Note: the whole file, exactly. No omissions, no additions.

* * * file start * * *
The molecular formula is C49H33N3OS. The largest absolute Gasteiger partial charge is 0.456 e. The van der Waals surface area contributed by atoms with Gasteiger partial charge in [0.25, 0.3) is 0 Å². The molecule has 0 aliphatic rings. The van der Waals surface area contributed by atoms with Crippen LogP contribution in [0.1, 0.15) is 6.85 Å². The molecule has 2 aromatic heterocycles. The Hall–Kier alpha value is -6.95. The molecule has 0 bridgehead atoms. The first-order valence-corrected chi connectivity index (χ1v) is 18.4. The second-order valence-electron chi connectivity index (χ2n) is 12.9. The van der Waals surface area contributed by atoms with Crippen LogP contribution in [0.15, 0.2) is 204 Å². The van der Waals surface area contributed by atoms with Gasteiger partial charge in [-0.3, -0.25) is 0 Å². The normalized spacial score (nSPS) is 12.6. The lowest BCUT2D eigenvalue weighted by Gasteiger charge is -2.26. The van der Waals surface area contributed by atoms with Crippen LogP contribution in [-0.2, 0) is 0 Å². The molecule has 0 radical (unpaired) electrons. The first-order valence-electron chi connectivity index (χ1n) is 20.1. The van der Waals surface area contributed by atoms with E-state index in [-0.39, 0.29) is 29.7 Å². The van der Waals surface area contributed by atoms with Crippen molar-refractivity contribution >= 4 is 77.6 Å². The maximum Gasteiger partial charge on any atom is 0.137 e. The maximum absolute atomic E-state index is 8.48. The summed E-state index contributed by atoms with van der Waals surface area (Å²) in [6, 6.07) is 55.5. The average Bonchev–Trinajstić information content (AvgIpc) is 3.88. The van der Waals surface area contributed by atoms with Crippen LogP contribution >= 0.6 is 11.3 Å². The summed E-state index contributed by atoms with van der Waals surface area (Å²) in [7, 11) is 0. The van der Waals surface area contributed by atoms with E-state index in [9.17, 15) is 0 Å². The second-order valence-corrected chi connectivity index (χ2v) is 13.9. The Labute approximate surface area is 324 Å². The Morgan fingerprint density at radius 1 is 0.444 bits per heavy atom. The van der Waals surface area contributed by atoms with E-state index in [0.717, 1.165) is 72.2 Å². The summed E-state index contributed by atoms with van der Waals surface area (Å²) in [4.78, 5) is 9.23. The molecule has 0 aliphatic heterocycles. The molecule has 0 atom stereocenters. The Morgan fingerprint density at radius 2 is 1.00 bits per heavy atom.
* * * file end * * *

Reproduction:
The molecular formula is C49H33N3OS. The largest absolute Gasteiger partial charge is 0.456 e. The van der Waals surface area contributed by atoms with Gasteiger partial charge in [0.25, 0.3) is 0 Å². The molecule has 0 aliphatic rings. The van der Waals surface area contributed by atoms with Crippen LogP contribution in [0.1, 0.15) is 6.85 Å². The molecule has 2 aromatic heterocycles. The Hall–Kier alpha value is -6.95. The molecule has 0 bridgehead atoms. The first-order valence-corrected chi connectivity index (χ1v) is 18.4. The second-order valence-electron chi connectivity index (χ2n) is 12.9. The van der Waals surface area contributed by atoms with Crippen LogP contribution in [0.15, 0.2) is 204 Å². The van der Waals surface area contributed by atoms with Gasteiger partial charge in [-0.3, -0.25) is 0 Å². The normalized spacial score (nSPS) is 12.6. The lowest BCUT2D eigenvalue weighted by Gasteiger charge is -2.26. The van der Waals surface area contributed by atoms with Crippen LogP contribution in [-0.2, 0) is 0 Å². The molecule has 0 radical (unpaired) electrons. The first-order valence-electron chi connectivity index (χ1n) is 20.1. The van der Waals surface area contributed by atoms with E-state index in [-0.39, 0.29) is 29.7 Å². The van der Waals surface area contributed by atoms with Crippen molar-refractivity contribution >= 4 is 77.6 Å². The maximum Gasteiger partial charge on any atom is 0.137 e. The maximum absolute atomic E-state index is 8.48. The summed E-state index contributed by atoms with van der Waals surface area (Å²) in [6, 6.07) is 55.5. The average Bonchev–Trinajstić information content (AvgIpc) is 3.88. The van der Waals surface area contributed by atoms with Crippen LogP contribution >= 0.6 is 11.3 Å². The summed E-state index contributed by atoms with van der Waals surface area (Å²) in [7, 11) is 0. The van der Waals surface area contributed by atoms with E-state index in [9.17, 15) is 0 Å². The second-order valence-corrected chi connectivity index (χ2v) is 13.9. The Labute approximate surface area is 324 Å². The Morgan fingerprint density at radius 1 is 0.444 bits per heavy atom. The van der Waals surface area contributed by atoms with E-state index in [0.717, 1.165) is 72.2 Å². The summed E-state index contributed by atoms with van der Waals surface area (Å²) in [4.78, 5) is 9.23. The molecule has 0 aliphatic heterocycles. The molecule has 0 atom stereocenters. The Morgan fingerprint density at radius 2 is 1.00 bits per heavy atom.